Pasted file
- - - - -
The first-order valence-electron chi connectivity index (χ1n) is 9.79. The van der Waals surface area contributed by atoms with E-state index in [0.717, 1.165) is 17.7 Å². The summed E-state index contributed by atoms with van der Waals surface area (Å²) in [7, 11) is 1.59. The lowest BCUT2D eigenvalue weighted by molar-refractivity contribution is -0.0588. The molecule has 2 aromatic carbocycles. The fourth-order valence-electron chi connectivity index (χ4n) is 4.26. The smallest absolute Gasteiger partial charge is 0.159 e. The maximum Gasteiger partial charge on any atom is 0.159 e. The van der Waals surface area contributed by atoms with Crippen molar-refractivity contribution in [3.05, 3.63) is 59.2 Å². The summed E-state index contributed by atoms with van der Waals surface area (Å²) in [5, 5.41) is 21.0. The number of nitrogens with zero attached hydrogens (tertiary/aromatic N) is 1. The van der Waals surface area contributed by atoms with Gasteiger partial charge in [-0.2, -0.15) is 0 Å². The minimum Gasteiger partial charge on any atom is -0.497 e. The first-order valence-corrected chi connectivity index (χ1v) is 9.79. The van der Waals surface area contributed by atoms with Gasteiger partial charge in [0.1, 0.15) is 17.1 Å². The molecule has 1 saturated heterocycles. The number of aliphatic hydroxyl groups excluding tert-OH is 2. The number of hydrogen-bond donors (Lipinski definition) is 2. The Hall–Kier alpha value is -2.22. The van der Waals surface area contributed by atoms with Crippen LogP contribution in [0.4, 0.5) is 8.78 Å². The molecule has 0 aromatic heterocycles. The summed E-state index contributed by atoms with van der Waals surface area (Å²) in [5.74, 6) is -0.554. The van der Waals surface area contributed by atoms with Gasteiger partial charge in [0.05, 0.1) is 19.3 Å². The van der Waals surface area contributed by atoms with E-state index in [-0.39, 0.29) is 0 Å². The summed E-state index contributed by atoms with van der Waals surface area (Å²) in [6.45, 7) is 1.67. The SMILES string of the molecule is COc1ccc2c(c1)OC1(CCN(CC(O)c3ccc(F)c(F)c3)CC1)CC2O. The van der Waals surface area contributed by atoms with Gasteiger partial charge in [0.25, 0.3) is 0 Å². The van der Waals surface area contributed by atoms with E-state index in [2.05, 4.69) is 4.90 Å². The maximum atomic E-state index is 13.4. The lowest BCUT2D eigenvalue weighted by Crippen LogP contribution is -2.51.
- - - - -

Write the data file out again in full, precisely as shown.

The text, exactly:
The first-order valence-electron chi connectivity index (χ1n) is 9.79. The van der Waals surface area contributed by atoms with E-state index in [0.717, 1.165) is 17.7 Å². The summed E-state index contributed by atoms with van der Waals surface area (Å²) in [7, 11) is 1.59. The lowest BCUT2D eigenvalue weighted by molar-refractivity contribution is -0.0588. The molecule has 2 aromatic carbocycles. The fourth-order valence-electron chi connectivity index (χ4n) is 4.26. The smallest absolute Gasteiger partial charge is 0.159 e. The maximum Gasteiger partial charge on any atom is 0.159 e. The van der Waals surface area contributed by atoms with Crippen molar-refractivity contribution in [3.05, 3.63) is 59.2 Å². The summed E-state index contributed by atoms with van der Waals surface area (Å²) in [5, 5.41) is 21.0. The number of nitrogens with zero attached hydrogens (tertiary/aromatic N) is 1. The van der Waals surface area contributed by atoms with Gasteiger partial charge in [-0.2, -0.15) is 0 Å². The minimum Gasteiger partial charge on any atom is -0.497 e. The first-order valence-corrected chi connectivity index (χ1v) is 9.79. The van der Waals surface area contributed by atoms with Gasteiger partial charge in [0.1, 0.15) is 17.1 Å². The molecule has 1 saturated heterocycles. The number of aliphatic hydroxyl groups excluding tert-OH is 2. The number of hydrogen-bond donors (Lipinski definition) is 2. The Hall–Kier alpha value is -2.22. The van der Waals surface area contributed by atoms with Crippen LogP contribution in [0.4, 0.5) is 8.78 Å². The molecule has 0 aromatic heterocycles. The summed E-state index contributed by atoms with van der Waals surface area (Å²) in [5.74, 6) is -0.554. The van der Waals surface area contributed by atoms with Gasteiger partial charge in [0.05, 0.1) is 19.3 Å². The van der Waals surface area contributed by atoms with E-state index in [-0.39, 0.29) is 0 Å². The summed E-state index contributed by atoms with van der Waals surface area (Å²) in [6.45, 7) is 1.67. The SMILES string of the molecule is COc1ccc2c(c1)OC1(CCN(CC(O)c3ccc(F)c(F)c3)CC1)CC2O. The van der Waals surface area contributed by atoms with Gasteiger partial charge in [0.25, 0.3) is 0 Å². The van der Waals surface area contributed by atoms with E-state index in [2.05, 4.69) is 4.90 Å². The maximum atomic E-state index is 13.4. The lowest BCUT2D eigenvalue weighted by Crippen LogP contribution is -2.51.